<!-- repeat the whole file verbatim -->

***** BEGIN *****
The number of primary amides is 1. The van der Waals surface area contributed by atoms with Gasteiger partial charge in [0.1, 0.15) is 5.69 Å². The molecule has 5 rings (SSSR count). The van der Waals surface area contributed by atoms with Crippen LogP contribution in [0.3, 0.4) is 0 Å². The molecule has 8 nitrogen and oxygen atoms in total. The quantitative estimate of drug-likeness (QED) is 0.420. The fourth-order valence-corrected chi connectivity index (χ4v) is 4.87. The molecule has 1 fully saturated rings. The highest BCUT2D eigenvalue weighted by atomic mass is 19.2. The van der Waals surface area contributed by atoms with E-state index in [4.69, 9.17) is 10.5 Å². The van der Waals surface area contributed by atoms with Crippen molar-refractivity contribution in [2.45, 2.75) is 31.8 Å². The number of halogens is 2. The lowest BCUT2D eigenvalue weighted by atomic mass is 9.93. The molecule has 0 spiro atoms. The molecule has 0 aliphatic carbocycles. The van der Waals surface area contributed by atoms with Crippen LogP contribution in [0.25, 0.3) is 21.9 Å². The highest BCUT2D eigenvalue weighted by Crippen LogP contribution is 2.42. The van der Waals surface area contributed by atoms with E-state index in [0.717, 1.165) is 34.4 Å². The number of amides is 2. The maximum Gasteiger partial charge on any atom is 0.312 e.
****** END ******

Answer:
The number of primary amides is 1. The van der Waals surface area contributed by atoms with Gasteiger partial charge in [0.1, 0.15) is 5.69 Å². The molecule has 5 rings (SSSR count). The van der Waals surface area contributed by atoms with Crippen LogP contribution in [0.3, 0.4) is 0 Å². The molecule has 8 nitrogen and oxygen atoms in total. The quantitative estimate of drug-likeness (QED) is 0.420. The fourth-order valence-corrected chi connectivity index (χ4v) is 4.87. The molecule has 1 fully saturated rings. The highest BCUT2D eigenvalue weighted by atomic mass is 19.2. The van der Waals surface area contributed by atoms with E-state index in [4.69, 9.17) is 10.5 Å². The van der Waals surface area contributed by atoms with Crippen molar-refractivity contribution in [2.45, 2.75) is 31.8 Å². The number of halogens is 2. The lowest BCUT2D eigenvalue weighted by atomic mass is 9.93. The molecule has 0 spiro atoms. The molecule has 0 aliphatic carbocycles. The van der Waals surface area contributed by atoms with Crippen LogP contribution in [0.25, 0.3) is 21.9 Å². The highest BCUT2D eigenvalue weighted by Crippen LogP contribution is 2.42. The van der Waals surface area contributed by atoms with E-state index in [0.717, 1.165) is 34.4 Å². The number of amides is 2. The maximum Gasteiger partial charge on any atom is 0.312 e.